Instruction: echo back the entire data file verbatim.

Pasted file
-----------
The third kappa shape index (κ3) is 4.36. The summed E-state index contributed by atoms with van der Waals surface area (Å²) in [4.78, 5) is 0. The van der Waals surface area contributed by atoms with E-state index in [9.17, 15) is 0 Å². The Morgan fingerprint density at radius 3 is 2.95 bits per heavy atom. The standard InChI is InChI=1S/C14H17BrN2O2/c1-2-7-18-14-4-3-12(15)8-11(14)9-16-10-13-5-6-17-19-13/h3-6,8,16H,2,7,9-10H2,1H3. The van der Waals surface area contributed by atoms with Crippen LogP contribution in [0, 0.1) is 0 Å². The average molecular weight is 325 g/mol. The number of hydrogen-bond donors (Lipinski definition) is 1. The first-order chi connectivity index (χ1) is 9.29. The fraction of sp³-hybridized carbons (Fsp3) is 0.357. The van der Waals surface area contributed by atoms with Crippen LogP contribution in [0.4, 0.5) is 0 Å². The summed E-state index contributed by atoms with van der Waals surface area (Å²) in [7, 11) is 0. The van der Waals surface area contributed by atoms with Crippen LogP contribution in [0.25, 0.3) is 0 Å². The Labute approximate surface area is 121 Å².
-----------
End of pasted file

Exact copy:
The third kappa shape index (κ3) is 4.36. The summed E-state index contributed by atoms with van der Waals surface area (Å²) in [4.78, 5) is 0. The van der Waals surface area contributed by atoms with E-state index in [9.17, 15) is 0 Å². The Morgan fingerprint density at radius 3 is 2.95 bits per heavy atom. The standard InChI is InChI=1S/C14H17BrN2O2/c1-2-7-18-14-4-3-12(15)8-11(14)9-16-10-13-5-6-17-19-13/h3-6,8,16H,2,7,9-10H2,1H3. The van der Waals surface area contributed by atoms with Crippen LogP contribution in [0, 0.1) is 0 Å². The average molecular weight is 325 g/mol. The number of hydrogen-bond donors (Lipinski definition) is 1. The first-order chi connectivity index (χ1) is 9.29. The fraction of sp³-hybridized carbons (Fsp3) is 0.357. The van der Waals surface area contributed by atoms with Crippen LogP contribution in [0.4, 0.5) is 0 Å². The summed E-state index contributed by atoms with van der Waals surface area (Å²) in [7, 11) is 0. The van der Waals surface area contributed by atoms with Crippen LogP contribution in [0.25, 0.3) is 0 Å². The Labute approximate surface area is 121 Å².